The truth shall prevail

Ladies and gentlemen, there is nothing wrong with caring for the environment.

What is wrong is when environmental activism spread half truths and twisted lies to vehemently attack the palm oil industry, which is a vital part of the Malaysian economy.

For all the pretense of loving Mother Nature, many environmental activists celebrate inaction. 

Don’t expand oil palm estates, don’t create and don’t do. Turn off the lights and feel good about doing nothing.

Each act of undoing and unmaking becomes a profoundly "environment friendly" activity. 

These green activists, who make a living of purveying half truths, like to target vicious hostility at those who choose not to be taken in by their wolf cries.

Turn out the lights and let us imagine a world free of all pollution; whether it is smelly human fart, cow belching or the exhaust smoke from the millions of cars stuck in the gridlock traffic jam of Kuala Lumpur.

Green activists regularly engage in attention-grabbing stunts from flying celebrities around the world on jet planes to releasing thousands of lanterns into the sky.

These cool-looking celebrities tell us to turn off the lights, become vegetarian, make do with less. 

There are clever advertisement campaigns and catchy tunes to go along with it, too. 

It is sensational and often makes headlines in the news.

This movement wraps itself in the cloak of science but in reality, is emotional and rooted in hatred for economic development.

The environmental movement is tenacious, fanatical and deceptive. Its creed is the undoing of all human progress. Ironically, there is big money to be made from that.

Attention seeking stunts have always and will continue to be the main thrust of these environmental activism. 

Does it make the world a better place or does it make people feel guilty, confused and fearful?

What makes it a hypocrisy is that these green activists ― at the behest of their paymasters ― ruthlessly bully oil palm companies into surrendering to manifestos that siphon away deserving dividends of the palm oil prosperity from the average Malaysian investor. 

It is just a matter of time the long arm of the law will catch up with these underhanded manoeuvrings and put the mercenaries and their friendly-looking informants in their rightful place. The truth shall prevail. 

Unlike fat-salaried green activists, journalists are usually lowly paid. As the years go by, it can be easy and tempting for reporters or even editors to become blasé and indifferent. 

Copy-and-paste is usually the first stage of learning a subject matter. Voice and video recordings are back-up tools. It is only when the reporter makes that time and effort to understand and reason why things are the way it is, one can say ... he is delivering and is relevant to the audience.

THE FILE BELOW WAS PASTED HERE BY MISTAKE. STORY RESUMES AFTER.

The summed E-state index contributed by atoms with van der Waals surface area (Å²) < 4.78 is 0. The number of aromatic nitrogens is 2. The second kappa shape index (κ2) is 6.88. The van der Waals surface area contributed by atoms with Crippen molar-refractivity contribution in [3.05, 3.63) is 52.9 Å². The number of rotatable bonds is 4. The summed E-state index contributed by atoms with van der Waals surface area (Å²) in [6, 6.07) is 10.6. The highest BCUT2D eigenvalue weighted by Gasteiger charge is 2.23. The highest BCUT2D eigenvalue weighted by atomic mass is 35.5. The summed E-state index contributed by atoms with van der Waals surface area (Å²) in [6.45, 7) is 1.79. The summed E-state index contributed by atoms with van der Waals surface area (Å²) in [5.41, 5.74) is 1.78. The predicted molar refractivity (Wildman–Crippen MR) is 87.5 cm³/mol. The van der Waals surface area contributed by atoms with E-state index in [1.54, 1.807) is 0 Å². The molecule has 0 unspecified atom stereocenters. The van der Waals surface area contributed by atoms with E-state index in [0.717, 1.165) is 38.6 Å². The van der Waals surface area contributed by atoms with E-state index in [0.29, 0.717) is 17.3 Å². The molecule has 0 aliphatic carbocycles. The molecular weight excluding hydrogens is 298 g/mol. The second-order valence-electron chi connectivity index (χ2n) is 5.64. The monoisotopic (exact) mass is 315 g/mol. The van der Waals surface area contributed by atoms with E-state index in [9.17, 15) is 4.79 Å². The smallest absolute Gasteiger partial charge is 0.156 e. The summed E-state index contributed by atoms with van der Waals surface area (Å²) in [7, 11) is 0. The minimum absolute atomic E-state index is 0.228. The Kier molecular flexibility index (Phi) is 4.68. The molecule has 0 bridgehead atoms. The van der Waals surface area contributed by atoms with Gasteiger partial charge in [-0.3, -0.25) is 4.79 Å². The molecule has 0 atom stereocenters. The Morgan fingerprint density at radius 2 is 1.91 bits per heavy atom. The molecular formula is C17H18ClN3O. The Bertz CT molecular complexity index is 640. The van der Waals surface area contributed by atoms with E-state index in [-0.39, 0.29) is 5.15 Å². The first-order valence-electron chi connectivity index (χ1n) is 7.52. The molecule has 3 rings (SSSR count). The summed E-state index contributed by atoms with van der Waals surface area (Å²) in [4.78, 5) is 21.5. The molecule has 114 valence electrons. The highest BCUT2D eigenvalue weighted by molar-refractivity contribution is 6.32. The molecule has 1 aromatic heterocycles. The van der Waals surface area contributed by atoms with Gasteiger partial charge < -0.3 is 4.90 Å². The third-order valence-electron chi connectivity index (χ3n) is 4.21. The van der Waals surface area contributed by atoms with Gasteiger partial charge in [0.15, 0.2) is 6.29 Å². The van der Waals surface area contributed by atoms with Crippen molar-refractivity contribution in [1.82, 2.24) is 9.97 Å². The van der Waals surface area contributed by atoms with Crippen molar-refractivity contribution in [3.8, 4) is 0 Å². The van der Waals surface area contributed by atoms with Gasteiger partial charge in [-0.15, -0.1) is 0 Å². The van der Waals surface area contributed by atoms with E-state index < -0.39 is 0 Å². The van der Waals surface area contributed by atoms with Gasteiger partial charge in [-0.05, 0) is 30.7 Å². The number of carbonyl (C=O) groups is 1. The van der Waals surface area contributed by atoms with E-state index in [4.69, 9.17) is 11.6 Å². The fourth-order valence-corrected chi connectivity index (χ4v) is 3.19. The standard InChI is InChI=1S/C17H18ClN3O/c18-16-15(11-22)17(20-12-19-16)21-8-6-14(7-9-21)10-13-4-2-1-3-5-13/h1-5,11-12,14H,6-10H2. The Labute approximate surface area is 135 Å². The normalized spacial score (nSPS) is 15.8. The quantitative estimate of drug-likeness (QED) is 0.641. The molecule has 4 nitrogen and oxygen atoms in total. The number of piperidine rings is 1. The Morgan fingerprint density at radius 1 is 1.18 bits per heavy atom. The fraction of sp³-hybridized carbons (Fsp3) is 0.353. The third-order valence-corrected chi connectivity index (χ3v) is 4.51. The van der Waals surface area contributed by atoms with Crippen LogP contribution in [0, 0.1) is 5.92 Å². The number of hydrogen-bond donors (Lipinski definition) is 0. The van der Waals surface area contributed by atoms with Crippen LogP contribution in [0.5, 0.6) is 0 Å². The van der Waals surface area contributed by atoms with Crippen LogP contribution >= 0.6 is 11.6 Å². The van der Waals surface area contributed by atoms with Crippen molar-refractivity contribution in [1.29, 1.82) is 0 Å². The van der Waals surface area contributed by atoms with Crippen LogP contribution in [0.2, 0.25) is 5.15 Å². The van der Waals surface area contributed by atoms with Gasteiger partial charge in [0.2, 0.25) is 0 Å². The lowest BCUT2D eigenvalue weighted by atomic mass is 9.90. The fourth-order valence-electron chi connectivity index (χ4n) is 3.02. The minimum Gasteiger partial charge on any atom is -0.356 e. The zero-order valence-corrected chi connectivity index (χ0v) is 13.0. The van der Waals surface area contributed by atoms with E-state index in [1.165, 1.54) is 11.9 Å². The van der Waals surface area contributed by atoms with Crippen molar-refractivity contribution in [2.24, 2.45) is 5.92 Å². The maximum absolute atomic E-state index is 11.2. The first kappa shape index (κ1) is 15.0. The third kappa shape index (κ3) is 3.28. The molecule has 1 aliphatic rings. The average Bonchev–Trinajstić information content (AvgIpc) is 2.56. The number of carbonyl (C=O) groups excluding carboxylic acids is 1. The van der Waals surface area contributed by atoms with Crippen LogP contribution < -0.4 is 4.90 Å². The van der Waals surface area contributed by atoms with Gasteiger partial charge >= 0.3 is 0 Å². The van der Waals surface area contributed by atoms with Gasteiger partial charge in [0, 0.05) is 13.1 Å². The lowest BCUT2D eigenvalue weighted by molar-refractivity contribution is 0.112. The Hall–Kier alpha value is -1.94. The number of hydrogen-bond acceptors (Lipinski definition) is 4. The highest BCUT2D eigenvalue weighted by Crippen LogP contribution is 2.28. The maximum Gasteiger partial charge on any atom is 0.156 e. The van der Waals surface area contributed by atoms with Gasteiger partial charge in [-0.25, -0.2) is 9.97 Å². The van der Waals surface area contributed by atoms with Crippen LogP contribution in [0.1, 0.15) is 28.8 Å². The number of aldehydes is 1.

This blog posting is dedicated to all the straight-talking people out there. You know who you are. In your overcoming fear of retribution, faith in the truth can be restored.

Interview de Wilfried Huismann from FIGRA on Vimeo.

Apart from Wilfried Huismann, there are other courageous journalists in Europe who repeatedly face adversity and setbacks to find out what the high taxes paid by their citizens is being used for.

Below is a 6-minute documentary by Jack Thurston, co-founder of , led by a group of European journalists, bent on identifying and tracking the €55 billion a year Common Agricultural Policy (CAP) subsidies going to "farmers".

Among financial institutions and food giants, classified as "farmers" (because they are landowners) and receiving direct subsidy amounting to hundreds of million euros under the CAP are Rabobank, ING Bank, HSBC Bank, Deutsche Bank, Nestle, Unilever, Danone and Friesland Foods.

The EU farm subsidies is not limited to European multi-nationals. American multi-nationals like Archer Daniels Midland (a major shareholder in Singapore stock exchange-listed Wilmar International), Bunge, Cargill, Kraft Foods, which are seen as "farmers" in the EU, also receive hundreds of millions euros in subsidies under the CAP.

Rapeseed and sunflower farmers (or rather landowners) in the EU receive billions of euro dollars in subsidies to plant their crops. Over in Malaysia, oil palm planters have to pay a slew of taxes imposed by both the federal and state governments.

Oilseed farmers in the EU, rivals of oil palm farmers in Malaysia and Indonesia, are big recipients of CAP subsidies from the EU government. Incidentally, the EU government have been handing out money to green activists as well.

This same pair of generous hands handing out subsidies to its "farmers" and grants to its green activists will also be signing on the dotted line of the EU Free Trade Agreement (FTA) with Malaysia.

In view of this, it is the rightful duty of Malaysia's lawmakers and policy makers to lend their ears to the oil palm planters and do the needful.

Similarly, oil palm planters must unite and adapt to the fast-changing world of ruthless vegetable oil politics, if they want to remain relevant in this market.

It's pertinent for oil palm planters to be aware that the EU's farm and export subsidies to their farmers (or rather landowners) and food companies and the EU government's FTA negotiation with developing nations are actually two sides of the same coin.

3 Responses to The truth shall prevail

  1. Who are the friendly-looking informants? Cruxify the enemies of the state! Stone these traitors to death!

  2. Fair enough your opinion but can you declare that the emission to air from all the palm oil mills and refineries throughout Malaysia today and now are within the required emission limit values? Enlighten us please..

  3. Kalau nak "declaration" berkenaan emission, sila tujukan soalan kat MPOB dan Department of Environment. Kelakar betul tanya kat blog ni... ha ha ha ha ha

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